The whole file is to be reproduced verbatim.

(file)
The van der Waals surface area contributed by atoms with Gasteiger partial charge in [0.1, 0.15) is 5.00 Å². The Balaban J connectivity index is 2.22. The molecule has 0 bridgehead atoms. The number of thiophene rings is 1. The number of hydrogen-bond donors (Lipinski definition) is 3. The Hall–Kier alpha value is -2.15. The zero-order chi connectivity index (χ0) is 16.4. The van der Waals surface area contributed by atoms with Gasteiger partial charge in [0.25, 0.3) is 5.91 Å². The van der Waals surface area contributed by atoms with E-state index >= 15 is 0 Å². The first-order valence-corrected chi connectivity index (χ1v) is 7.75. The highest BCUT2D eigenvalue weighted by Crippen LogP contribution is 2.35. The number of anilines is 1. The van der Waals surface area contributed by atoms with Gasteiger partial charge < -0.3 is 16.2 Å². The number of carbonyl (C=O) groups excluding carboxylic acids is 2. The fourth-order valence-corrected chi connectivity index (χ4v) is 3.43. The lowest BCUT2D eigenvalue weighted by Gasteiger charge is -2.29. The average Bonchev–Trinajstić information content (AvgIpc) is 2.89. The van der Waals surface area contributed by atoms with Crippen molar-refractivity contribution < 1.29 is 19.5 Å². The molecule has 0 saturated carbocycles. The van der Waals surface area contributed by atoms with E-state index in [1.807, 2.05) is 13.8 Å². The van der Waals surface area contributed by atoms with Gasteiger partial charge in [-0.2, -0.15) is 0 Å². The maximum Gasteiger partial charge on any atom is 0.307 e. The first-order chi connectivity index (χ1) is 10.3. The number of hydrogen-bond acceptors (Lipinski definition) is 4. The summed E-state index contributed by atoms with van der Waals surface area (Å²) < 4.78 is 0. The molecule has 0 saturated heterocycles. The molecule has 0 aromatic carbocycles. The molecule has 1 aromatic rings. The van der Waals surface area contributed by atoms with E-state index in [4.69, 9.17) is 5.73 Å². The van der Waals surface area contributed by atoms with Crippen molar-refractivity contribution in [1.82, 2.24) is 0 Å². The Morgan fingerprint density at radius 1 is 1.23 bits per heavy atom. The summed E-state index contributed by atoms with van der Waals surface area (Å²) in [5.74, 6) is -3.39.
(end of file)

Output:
The van der Waals surface area contributed by atoms with Gasteiger partial charge in [0.1, 0.15) is 5.00 Å². The Balaban J connectivity index is 2.22. The molecule has 0 bridgehead atoms. The number of thiophene rings is 1. The number of hydrogen-bond donors (Lipinski definition) is 3. The Hall–Kier alpha value is -2.15. The zero-order chi connectivity index (χ0) is 16.4. The van der Waals surface area contributed by atoms with Gasteiger partial charge in [0.25, 0.3) is 5.91 Å². The van der Waals surface area contributed by atoms with E-state index >= 15 is 0 Å². The first-order valence-corrected chi connectivity index (χ1v) is 7.75. The highest BCUT2D eigenvalue weighted by Crippen LogP contribution is 2.35. The number of anilines is 1. The van der Waals surface area contributed by atoms with Gasteiger partial charge < -0.3 is 16.2 Å². The number of carbonyl (C=O) groups excluding carboxylic acids is 2. The fourth-order valence-corrected chi connectivity index (χ4v) is 3.43. The lowest BCUT2D eigenvalue weighted by Gasteiger charge is -2.29. The average Bonchev–Trinajstić information content (AvgIpc) is 2.89. The van der Waals surface area contributed by atoms with Crippen molar-refractivity contribution < 1.29 is 19.5 Å². The molecule has 0 saturated carbocycles. The van der Waals surface area contributed by atoms with E-state index in [1.807, 2.05) is 13.8 Å². The van der Waals surface area contributed by atoms with Gasteiger partial charge in [-0.2, -0.15) is 0 Å². The maximum Gasteiger partial charge on any atom is 0.307 e. The first-order chi connectivity index (χ1) is 10.3. The number of hydrogen-bond acceptors (Lipinski definition) is 4. The summed E-state index contributed by atoms with van der Waals surface area (Å²) < 4.78 is 0. The molecule has 0 saturated heterocycles. The molecule has 0 aromatic carbocycles. The molecule has 1 aromatic rings. The van der Waals surface area contributed by atoms with E-state index in [4.69, 9.17) is 5.73 Å². The van der Waals surface area contributed by atoms with Crippen molar-refractivity contribution in [1.82, 2.24) is 0 Å². The Morgan fingerprint density at radius 1 is 1.23 bits per heavy atom. The summed E-state index contributed by atoms with van der Waals surface area (Å²) in [5.74, 6) is -3.39.